You know what my quarantine has been missing? Fun books that make me laugh while still keeping me grounded in the reality we’re all living in. I didn’t know I would find just that exact combination when I picked up Lori Goldstein’s Sources Say, but I found not only that, but also smart, sharp writing, and a really, really interesting study on the expectations we place on other women, and the ones we place on ourselves.
Fangirlish had a chance to talk to author Lori Goldstein about Sources Say, where the idea came from, what the intentions behind the book were and what being a writer is like, especially during quarantine! Check out our interview below, and don’t forget to check out our review of the book here.
1. Sources Say reads like a cheeky YA take on the current political climate. Was that intentional or was it a more general thing that ended up, without meaning to, fitting with the current state of the world?
The tone and aim of SOURCES SAY was definitely intentional. I had the benefit (and stress!) of a quick turnaround time from when I first pitched to my editor the YA that would follow SCREEN QUEENS to what would be that new book’s publication date. While this meant a very tight deadline for writing the novel, it also meant that I could play on what was going on in the world and specifically in the US and know that it would still be timely when it came to the novel hitting bookshelves.
2. The book also takes aim at the idea of “fake” news vs honest news, and very skillfully uses the high school setting to explain a larger issue that we’re constantly dealing with in scenarios with higher stakes. What was the thought process behind bringing in this idea?
The idea for SOURCES SAY came about during a somewhat lively discussion (argument?!) with my nephews. We were talking about the pros and cons of things like Reddit and using social media as a way to get your news. With myself, his uncle, and his mother all having journalism degrees, we clearly had a strong viewpoint on this issue from a more traditional, dare I say “old school” news bent. But as we talked further, I became fascinated by the notion of how we now get our news—adults, but especially teens who have grown up in a very different world than I did. The access to information from sources and channels that didn’t exist even ten years ago is a double-edged sword, creating questions that teens need to grapple with, like how do we know what sources are “trust-worthy”? In this age where the president tweets about #fakenews and the line between fact and fiction seems to blur, what message are teens getting? This very issue has been making its way into school curriculums, and I wanted to add to the conversation by exploring it in fiction.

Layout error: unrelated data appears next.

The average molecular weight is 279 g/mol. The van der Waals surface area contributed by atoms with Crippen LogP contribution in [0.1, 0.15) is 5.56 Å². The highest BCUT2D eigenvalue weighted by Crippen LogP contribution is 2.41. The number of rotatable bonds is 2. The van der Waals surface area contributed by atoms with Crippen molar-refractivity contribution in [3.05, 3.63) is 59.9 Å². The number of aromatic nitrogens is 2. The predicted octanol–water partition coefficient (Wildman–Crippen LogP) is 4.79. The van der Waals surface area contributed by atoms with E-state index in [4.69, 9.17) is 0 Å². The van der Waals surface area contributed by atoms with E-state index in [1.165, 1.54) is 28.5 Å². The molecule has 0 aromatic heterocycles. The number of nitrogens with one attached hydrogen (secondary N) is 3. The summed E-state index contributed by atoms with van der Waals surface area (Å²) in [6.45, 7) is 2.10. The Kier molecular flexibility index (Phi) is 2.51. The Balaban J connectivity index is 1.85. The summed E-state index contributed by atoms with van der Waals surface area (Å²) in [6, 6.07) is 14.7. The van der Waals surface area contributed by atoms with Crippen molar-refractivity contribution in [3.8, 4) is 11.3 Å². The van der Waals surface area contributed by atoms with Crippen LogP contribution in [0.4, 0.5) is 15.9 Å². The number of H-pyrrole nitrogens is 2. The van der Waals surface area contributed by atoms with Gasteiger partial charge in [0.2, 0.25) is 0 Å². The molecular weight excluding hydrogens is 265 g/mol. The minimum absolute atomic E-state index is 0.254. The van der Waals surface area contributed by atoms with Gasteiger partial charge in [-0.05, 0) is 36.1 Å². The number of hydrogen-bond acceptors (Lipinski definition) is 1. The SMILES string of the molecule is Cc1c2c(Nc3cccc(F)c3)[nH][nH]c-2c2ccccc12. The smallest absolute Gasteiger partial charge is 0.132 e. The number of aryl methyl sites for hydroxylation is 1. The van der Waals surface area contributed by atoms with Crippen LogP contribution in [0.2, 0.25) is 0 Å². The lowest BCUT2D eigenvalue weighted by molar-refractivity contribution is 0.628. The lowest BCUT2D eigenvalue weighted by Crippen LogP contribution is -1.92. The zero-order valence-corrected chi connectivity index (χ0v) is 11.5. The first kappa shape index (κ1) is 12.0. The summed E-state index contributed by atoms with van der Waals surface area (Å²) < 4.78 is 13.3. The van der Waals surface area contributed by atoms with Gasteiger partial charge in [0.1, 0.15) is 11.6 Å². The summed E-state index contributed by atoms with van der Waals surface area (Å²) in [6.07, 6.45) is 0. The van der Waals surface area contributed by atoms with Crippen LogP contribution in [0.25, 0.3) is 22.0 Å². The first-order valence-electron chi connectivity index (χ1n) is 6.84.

3. Do you feel you wrote a political book hidden in the middle of high school drama or the other way around?
Definitely a political book hidden in the high school drama—at least that was my aim! Reading is such a wonderful escape, for myself as well, and as an author, my goal is to ensure my readers have an enjoyable time while flipping pages. That means a great story with fun surprises and complex characters with emotional journeys that are relatable and engaging. That all has to come first.